Monday, November 1, 2010
Oct 29: U.S. Representatives Judy Biggert and Daniel Lipinski, officials from the White House Council on Environmental Quality and the office of Senator Richard Durbin joined the U.S. Army Corps of Engineers (USACE), U.S. EPA, Metropolitan Water Reclamation District of Greater Chicago; Illinois Department of Natural Resources, and Cook, DuPage and Will counties at a ribbon cutting to mark the completion of barricades along the Des Plaines River and I&M Canal. The project was designed and constructed by the US Army Corps of Engineers and funded through the U.S. Army Environmental Protection Agency as part of the Great Lakes Restoration Initiative.
The measures are intended to reduce the risk of Asian carp being swept from the Des Plaines River and I&M Canal into the Chicago Sanitary and Ship Canal (CSSC) during heavy rains and flooding. The Des Plaines River barricade, a project completed on time and under budget, consists of concrete barriers and a specially fabricated wire mesh that allows water to flow through the fence but prevents the passage of fish. The fence extends approximately 13 miles from Romeoville, IL to Willow Springs, IL. The completion of this project marks yet another milestone met in the framework laid out by the Asian Carp Regional Coordinating Committee (ACRCC).
The U.S. Army Corps of Engineers has been operating a system of electric barriers near Romeoville, IL to prevent invasive species, including Asian carp, from migrating into Lake Michigan via the CSSC. The Water Resources Development Act of 2007 directed the U.S. Army Corps of Engineers to maximize the effectiveness of the barrier system by conducting a study of a range factors that could potentially reduce the efficacy of the Electrical Dispersal Barriers. The first report USACE completed under this authority identified areas of potential bypass upstream of the electric barriers during flooding and recommended construction of this barricade along the Des Plaines River, along with a stone blockage in the I&M Canal.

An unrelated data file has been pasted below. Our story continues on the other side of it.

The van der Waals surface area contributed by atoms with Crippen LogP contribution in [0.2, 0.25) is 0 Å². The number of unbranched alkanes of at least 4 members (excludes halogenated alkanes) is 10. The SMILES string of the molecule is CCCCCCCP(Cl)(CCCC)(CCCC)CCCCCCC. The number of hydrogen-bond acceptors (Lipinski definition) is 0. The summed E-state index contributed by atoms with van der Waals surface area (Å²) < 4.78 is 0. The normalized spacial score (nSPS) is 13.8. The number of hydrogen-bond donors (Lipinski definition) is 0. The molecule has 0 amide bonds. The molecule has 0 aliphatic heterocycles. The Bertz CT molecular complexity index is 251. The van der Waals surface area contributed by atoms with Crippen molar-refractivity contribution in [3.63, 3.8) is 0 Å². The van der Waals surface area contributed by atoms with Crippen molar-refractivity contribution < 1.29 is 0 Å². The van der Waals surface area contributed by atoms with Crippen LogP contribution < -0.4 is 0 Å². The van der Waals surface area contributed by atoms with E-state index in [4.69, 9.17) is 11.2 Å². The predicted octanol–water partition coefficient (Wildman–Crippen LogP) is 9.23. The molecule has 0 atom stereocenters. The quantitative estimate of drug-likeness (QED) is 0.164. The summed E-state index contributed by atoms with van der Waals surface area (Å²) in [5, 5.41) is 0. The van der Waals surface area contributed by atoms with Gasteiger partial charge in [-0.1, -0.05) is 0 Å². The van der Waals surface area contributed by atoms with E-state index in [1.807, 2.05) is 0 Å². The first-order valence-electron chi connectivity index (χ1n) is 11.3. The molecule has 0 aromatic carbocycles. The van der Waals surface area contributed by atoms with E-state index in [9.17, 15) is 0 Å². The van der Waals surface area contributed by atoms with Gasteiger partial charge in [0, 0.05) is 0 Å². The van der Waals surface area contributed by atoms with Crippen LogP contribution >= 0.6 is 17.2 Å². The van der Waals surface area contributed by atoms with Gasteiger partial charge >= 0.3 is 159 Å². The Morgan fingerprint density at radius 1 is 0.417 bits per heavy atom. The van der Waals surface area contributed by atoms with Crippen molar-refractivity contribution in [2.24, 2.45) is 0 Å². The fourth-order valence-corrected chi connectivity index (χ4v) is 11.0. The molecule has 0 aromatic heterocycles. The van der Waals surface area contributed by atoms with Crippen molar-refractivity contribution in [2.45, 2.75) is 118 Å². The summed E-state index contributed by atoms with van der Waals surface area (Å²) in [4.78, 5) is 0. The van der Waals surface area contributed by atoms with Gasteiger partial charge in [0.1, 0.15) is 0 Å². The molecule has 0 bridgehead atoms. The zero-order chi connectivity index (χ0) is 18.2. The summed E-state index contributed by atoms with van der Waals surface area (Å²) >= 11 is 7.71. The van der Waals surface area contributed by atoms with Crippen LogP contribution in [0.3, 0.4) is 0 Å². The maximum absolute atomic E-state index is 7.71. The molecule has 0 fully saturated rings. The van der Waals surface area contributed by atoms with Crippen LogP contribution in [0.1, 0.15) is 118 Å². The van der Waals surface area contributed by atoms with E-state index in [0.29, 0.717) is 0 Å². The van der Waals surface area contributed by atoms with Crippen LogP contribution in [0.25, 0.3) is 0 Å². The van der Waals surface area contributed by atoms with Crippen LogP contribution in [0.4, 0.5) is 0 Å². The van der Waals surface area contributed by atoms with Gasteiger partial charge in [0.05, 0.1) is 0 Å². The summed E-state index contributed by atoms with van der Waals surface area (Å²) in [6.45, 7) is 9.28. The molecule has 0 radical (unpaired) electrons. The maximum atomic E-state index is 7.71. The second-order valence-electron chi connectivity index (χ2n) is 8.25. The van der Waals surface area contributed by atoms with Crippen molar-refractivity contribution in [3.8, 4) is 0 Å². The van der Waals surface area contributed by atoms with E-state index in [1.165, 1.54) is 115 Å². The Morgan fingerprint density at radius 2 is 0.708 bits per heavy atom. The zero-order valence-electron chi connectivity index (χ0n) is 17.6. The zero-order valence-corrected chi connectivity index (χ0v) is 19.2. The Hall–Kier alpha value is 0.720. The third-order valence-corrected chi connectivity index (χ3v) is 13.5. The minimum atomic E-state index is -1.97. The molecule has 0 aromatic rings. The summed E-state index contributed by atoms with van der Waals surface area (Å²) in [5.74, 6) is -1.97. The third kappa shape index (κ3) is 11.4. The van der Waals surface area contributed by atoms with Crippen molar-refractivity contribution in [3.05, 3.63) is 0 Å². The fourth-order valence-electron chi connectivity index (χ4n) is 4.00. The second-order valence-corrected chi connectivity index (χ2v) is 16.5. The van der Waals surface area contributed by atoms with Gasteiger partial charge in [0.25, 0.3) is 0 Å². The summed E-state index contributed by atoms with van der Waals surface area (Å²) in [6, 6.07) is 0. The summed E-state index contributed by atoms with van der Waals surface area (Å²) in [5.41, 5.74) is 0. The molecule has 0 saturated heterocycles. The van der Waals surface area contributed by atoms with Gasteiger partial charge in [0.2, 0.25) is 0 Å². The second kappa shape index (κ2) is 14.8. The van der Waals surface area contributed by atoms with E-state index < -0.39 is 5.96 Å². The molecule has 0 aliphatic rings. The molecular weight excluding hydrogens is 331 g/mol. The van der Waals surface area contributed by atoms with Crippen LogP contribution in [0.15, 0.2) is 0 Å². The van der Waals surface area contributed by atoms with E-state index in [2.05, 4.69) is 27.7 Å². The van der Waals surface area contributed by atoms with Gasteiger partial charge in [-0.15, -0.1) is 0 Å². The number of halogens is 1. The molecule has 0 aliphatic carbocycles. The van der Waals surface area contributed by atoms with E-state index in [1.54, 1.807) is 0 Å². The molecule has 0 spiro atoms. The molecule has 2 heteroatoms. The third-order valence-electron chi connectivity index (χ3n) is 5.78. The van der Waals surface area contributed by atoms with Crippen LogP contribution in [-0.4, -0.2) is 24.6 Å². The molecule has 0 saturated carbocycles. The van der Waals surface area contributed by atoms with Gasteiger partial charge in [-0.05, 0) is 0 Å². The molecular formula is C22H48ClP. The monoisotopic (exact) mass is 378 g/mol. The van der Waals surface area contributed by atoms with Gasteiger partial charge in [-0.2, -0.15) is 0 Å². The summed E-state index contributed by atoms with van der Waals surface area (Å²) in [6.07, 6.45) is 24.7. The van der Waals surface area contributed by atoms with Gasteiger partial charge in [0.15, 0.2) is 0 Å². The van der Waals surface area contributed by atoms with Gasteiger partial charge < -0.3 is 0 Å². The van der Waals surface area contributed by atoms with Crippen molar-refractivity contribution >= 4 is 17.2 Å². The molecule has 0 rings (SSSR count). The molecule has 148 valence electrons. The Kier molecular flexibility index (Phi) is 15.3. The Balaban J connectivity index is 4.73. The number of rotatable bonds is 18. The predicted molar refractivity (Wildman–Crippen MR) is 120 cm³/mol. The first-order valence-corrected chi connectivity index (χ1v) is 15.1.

Colonel Vincent Quarles, commander, USACE Chicago District said, "Construction of these measures is crucial to reducing the risk of Asian carp bypassing the barriers. The electric barriers focus on the largest, most direct, pathway. Now, we have measures in place to reduce the possibility of Asian carp entering the CSSC via those flanking waterways."
Oct 27: Charged with developing a draft plan for Michigan to address potential monitoring and assessment needs for Asian carps, the Michigan Department of Natural Resources and Environment (MDNRE) Fisheries Division Management Team quietly released their report. MDNRE indicates that the plan is not intended as a rapid response plan, but rather as the beginning of a comprehensive strategy for addressing the threat of Asian carps dispersing, or being introduced, into Michigan waters. According to an announcement posted on the Asian Carp Regional Coordination Committee (ACRCC) website, the questions the Fisheries Division Asian Carps Working Group attempt to address in the draft plan include the following:
- What does the Department need to do to adequately address the threat of Asian carp species invading Michigan waters?
- What sampling strategies are appropriate in addressing this threat?
- What should our response be if Asian carps, either isolated individuals or abundant populations, are detected in Michigan waters?
- What are the pros and cons of various possible management strategies?
- What types of resources (both financial and human) are necessary to adequately address this threat?
The Fisheries Division Asian Carps Working Group ((D. Clapp, J. Mistak, K. Smith, M. Tonello) that developed the draft plan said, "Within this report, common strategies are combined under five goals: prevention, communication, detection, assessment, and management. These goals are presented in what our group feels to be the priority order for management action. Prevention and communication are of immediate importance. If Asian carps are detected in Michigan waters, then we will be forced to undertake assessment and management actions. We restricted ourselves almost entirely to analysis and documentation of strategies and actions that could be directly implemented by MDNRE and other Michigan agency staff. So, while our group feels that implementing ecological separation (for example, between Lake Michigan and the Mississippi River system) is probably the strategy with the highest likelihood of success, we did not directly include this as a strategy within our plan since the MDNRE cannot independently implement separation. Likewise, while political action has some likelihood of success in preventing Asian carps from reaching Michigan, such action is not directly within our scope of authority. . .
"Our group feels that the Department should begin as soon as possible to act on the recommendations outlined in this report. To facilitate such action, we have highlighted the following strategies that our group feels are most critical to immediately addressing the threat of introduction of Asian carps to Michigan waters." Among the recommendations to be implemented immediately are the formation of a Michigan Asian Carps Task Group, with initial membership coming from MDNRE and Michigan Department of Agriculture (MDA), the launch of a public education campaign and quick implementation of an effective surveillance plan.